Now that classes have started and the interview season is upon us, it’s always interesting to examine what law firms will do to be attractive to law students. As a creative method to demonstrate to law students that they truly are different, Halleland Lewis in Minneapolis developed an interactive website to demonstrate the questions and … Continue reading What Law Firms Say and What They Actually Mean…
I am linking here to an interesting article from the ABA Journal last week pointing out that a lawyer’s reputation is much like your savings account–add a little to it each year and it can make you rich over time. I like this framework of reputation for two reasons: One, it suggests that a good reputation … Continue reading Your Reputation Bank Account
Because of multiple requests, we are going to extend the submission deadline for AALS Dispute Resolution Works-in-Progress conference. The original deadline was today at noon, but it is now extended to Monday September 15th at 6pm Pacific time. The conference itself is scheduled for Friday (all day) and Saturday (morning), October 24th and 25th at … Continue reading Another Deadline Extended – AALS DR Section WIP Conference
The U.S. Supreme Court’s Hall Street opinion in March 2008 made clear that the Court believes that the FAA does not provide a basis for parties to expand contractually the scope of judicial reviews of arbitral awards. But the Court specifically left open the possibility that state statutory or common law might provide a basis … Continue reading Has California Answered Hall Street’s Invitation Already?
This summer I read the book, Elements of Persuasion by Richard Maxwell & Robert Dickson. I’ll be blogging about other fascinating parts of the book but today, in honor of Harley Davidson’s 105th anniversary which was celebrated last weekend (with thousands of Harley riders in town including up and down the main street in front … Continue reading Persuasion through Harley Davidson
Consider this note to be a last second reminder that the deadline for submitting a presentation proposal for the ABA Dispute Resolution Conference in New York City in April is looming. Originally the submission deadline was tomorrow September 5th, but it has been extended to Thursday September 11th. To make a submission go to … Continue reading ABA Dispute Resolution Conference Proposals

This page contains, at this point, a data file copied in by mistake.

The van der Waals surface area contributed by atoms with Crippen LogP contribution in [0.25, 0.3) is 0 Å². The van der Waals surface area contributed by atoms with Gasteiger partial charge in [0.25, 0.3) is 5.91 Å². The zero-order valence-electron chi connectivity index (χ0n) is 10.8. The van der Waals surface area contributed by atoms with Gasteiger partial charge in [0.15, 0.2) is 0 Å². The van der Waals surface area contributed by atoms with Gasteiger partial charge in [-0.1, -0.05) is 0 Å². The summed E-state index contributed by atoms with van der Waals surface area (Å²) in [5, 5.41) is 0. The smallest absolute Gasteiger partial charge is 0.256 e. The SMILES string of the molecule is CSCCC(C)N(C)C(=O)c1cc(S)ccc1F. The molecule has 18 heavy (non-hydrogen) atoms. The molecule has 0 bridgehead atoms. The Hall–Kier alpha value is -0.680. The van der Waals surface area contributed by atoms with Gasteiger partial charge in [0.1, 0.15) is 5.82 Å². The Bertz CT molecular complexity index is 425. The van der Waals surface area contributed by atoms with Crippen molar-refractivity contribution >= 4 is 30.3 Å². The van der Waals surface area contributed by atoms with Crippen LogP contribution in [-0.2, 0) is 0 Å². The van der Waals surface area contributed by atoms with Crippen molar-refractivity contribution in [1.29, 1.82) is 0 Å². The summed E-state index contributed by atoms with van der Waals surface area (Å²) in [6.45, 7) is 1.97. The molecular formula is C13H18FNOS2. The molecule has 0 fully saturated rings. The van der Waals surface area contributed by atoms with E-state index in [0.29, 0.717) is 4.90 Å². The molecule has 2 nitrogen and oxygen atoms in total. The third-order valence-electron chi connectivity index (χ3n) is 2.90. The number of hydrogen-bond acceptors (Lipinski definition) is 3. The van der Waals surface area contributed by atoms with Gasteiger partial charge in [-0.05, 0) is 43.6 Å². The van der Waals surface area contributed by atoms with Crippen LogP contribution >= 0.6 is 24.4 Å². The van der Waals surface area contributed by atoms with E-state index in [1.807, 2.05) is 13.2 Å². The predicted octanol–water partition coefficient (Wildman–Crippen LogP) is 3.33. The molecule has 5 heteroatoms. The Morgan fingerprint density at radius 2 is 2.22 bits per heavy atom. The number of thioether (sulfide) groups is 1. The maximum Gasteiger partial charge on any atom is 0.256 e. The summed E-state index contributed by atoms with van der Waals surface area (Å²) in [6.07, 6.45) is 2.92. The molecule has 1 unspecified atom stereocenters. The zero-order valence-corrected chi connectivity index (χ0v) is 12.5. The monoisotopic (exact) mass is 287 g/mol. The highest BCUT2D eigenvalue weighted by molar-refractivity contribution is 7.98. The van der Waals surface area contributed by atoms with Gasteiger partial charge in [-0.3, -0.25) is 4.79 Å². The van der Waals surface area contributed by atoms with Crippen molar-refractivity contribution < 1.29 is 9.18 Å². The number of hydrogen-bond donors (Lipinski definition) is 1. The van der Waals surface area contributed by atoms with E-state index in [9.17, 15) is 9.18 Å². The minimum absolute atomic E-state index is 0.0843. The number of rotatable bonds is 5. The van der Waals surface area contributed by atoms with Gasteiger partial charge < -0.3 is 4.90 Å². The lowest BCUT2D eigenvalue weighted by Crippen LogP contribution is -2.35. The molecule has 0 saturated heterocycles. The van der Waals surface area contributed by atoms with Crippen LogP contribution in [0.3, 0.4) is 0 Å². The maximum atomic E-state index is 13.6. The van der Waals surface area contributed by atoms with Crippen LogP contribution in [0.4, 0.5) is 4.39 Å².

If you are a regular reader of this blog, you may have noticed a new name listed in the contributors column on the left hand portion of the screen. My name is Art Hinshaw and I’m a Clinical Professor of Law at the Sandra Day O’Connor College of Law at Arizona State University where I act … Continue reading An Introduction . . . .
In line with Michael’s previous post on jobs, let me also link to Emily Menn’s list of Jobs in Dispute Resolution. Emily, who is one of Marquette’s grads in Dispute Resolution and now the Director of Education and Professional Development for the New York State DR Association, runs a listserve for those interested in either posting … Continue reading More ADR Jobs
I haven’t seen a copy of this year’s AALS Recruitment Bulletin, so I’m not sure how many law schools have specifically advertised that they are hiring in ADR this season. The University of Oregon School of Law is looking to add a tenure-track ADR faculty member this year. (The official ad appears at the end … Continue reading Hiring New ADR Faculty ?
Apparently, law students at NYU were negotiating this fall–using Starbucks, money, and cookies–to get into certain law school classes. Clearly, this is a fantasy for law professors “My class is so popular that one student baked 3 dozen brownies to get in!” but a nightmare for students. As the New York Post wrote, NYU operated without a waitlist … Continue reading Negotiating for Law School Classes
On SSRN, Chris Drahozal and Quentin Wittrock posted an article analyzing whether franchisors are moving away from mandatory arbitration. Their abstract states: Reports of dissatisfaction with arbitration are increasingly frequent. A recent article by Eisenberg and Miller suggests that businesses are fleeing arbitration, while [a]necdotal evidence suggests that franchisors are either abandoning arbitration altogether or … Continue reading Is there a flight from arbitration?
I just commented on a case from an Ohio Appellate Court where, according to adrworld.com, “the court ruled that a party’s consent to arbitrate an employment discrimination claim through the filing of a counterclaim that was later dismissed did not constitute a waiver of that party’s right to bring the same action in court where … Continue reading Cercone v. Merrill Lynch (Ohio Appellate Court)